In my opinion this goes against being a good neighbor. I literally drive in fear that I might hit and injury one of the Old Order Amish on Holmes County roads and have to live with that on my conscience for the rest of my life.
All Amish should be required to use reflective triangles and LED lights. If not, then they you can walk which would be good, because it would allow themselves to get even closer to God.
It does cause some head scratching though…
I have seen some Amish groups that shun bicycles but allow the kick scooters, then have seen other groups that allow the bicycle. It would be interesting to hear the arguments behind the decisions. I have spoken at length with a couple of Amish fellows about their choices in farm equipment and the way they do some things. Interesting chats.
It certainly causes frequent and sometimes heated discussions around here. English here do understand the reasons for not owning cars, for example, but still get aggravated when the Amish use their tractors or Bobcats or sometimes lawn mowers to get around (often not seeing until someone points out that it still limits them to within the community area). Some of them purposely stay in the middle of the road and barely move in their buggies to not let them pass (it’s very obvious to locals) which just exacerbates the issue and perception.
However, the plumbing issue does get widespread scorn around here as no one can really seem to explain how having indoor plumbing affects social and community issues within the Amish, and it can cause problems with health departments. The Amish neighbor couldn’t really explain, either, except that it’s “tradition” and he said he thinks it’s “dumb” (these are Swartzentrubers, most Old Order here do have simple bathrooms now).
*not let cars pass when in their buggies or driving tractors or lawn mowers
Purposely staying in the middle seems like it could create a dangerous situation (frustrated driver passes anyway in a less safe situation potentially leading to accident)…do you think it’s intentional on the Amish, done out of spite? Tensions can exist and are worse in some places, I’m reminded of a good short documentary on Amish in NY which addressed something similar: https://amishamerica.com/plain-intolerance-amish-documentary/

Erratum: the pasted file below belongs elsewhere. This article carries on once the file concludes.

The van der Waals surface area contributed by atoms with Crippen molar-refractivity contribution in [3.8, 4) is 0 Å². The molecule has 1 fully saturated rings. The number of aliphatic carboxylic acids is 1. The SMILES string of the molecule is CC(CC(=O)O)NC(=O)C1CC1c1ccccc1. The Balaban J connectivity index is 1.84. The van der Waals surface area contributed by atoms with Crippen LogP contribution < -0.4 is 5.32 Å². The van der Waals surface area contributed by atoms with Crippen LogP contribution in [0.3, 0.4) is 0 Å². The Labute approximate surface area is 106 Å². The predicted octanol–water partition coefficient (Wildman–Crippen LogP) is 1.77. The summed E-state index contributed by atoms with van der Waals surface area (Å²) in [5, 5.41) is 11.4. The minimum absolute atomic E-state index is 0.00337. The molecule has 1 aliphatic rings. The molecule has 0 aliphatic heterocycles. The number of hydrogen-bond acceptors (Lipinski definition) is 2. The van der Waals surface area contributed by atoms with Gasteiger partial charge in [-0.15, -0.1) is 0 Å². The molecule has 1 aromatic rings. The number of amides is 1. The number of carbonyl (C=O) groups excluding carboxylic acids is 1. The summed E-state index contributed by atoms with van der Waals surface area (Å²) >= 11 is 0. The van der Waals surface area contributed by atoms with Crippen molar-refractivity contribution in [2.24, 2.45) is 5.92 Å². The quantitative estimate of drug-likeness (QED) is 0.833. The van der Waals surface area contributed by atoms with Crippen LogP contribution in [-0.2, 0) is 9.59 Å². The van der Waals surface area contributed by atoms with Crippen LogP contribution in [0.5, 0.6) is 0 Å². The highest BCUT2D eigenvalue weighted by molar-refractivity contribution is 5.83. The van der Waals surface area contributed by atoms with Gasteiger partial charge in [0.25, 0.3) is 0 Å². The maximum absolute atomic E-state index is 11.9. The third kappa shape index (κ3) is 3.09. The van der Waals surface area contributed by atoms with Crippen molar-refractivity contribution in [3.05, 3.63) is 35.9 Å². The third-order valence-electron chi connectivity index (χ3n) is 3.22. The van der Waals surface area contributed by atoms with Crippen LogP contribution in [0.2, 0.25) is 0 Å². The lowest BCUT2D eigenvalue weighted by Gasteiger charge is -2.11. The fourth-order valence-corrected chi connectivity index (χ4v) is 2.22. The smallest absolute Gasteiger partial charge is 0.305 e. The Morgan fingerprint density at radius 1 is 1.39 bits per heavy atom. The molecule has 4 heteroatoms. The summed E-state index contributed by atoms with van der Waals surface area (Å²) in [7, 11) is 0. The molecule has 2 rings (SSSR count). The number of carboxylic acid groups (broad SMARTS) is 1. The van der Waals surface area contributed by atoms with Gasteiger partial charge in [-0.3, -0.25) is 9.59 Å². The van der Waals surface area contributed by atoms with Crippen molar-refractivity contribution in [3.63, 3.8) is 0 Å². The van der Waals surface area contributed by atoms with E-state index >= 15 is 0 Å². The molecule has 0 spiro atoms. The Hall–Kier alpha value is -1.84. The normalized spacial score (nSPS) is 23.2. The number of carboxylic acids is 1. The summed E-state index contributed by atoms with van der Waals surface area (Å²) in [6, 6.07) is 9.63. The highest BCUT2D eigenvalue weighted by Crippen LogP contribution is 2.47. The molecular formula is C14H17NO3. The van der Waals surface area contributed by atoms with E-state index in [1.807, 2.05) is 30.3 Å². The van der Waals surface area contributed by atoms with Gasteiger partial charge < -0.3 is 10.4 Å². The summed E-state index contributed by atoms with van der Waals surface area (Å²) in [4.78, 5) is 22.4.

It’s definitely intentional, although I’m not so sure it’s out of spite. It strikes me more as something they think is funny (teens) – which it’s not because I’ve seen it absolutely cause dangerous situations – or they just simply don’t care.
This is not an everyday occurrence, but happens often enough. There is one particular older fellow on our road who does this consistently and makes my usually very patient milk-truck-driver spouse so angry because of the danger it causes on the hills here. I used to just think the man was maybe hard of hearing and didn’t notice the back up of cars, but one day I saw him glance out the back of the buggy and actually deliberately move closer to the middle. I was rather shocked. When I see him on the road now I have to really reign in my annoyance.
Around here are mainly Swartzentruber but recently some Old Order and less conservative have begun moving in, and a recent large land auction was held on our street where Amish bought most of the property parcels. I’m curious how things and attitudes might change as our little corner adds a bit more of the less conservative.
It would seem tolerance needs to go both ways…though, I have a neighbor (non-Amish), who moves to the middle of the road on a certain hill (going down), as it’s a blind spot (so he says) and creates a danger ….who knows.
Passive aggression at work??
It may be most helpful — and create better tolerance for and by all — if communities with high concentrations (25%+ of demographic??) of Old Order Amish meet with leaders of said groups to come to a community understanding and agreement. Then, ordinances applicable to each group could be agreed upon and mandated.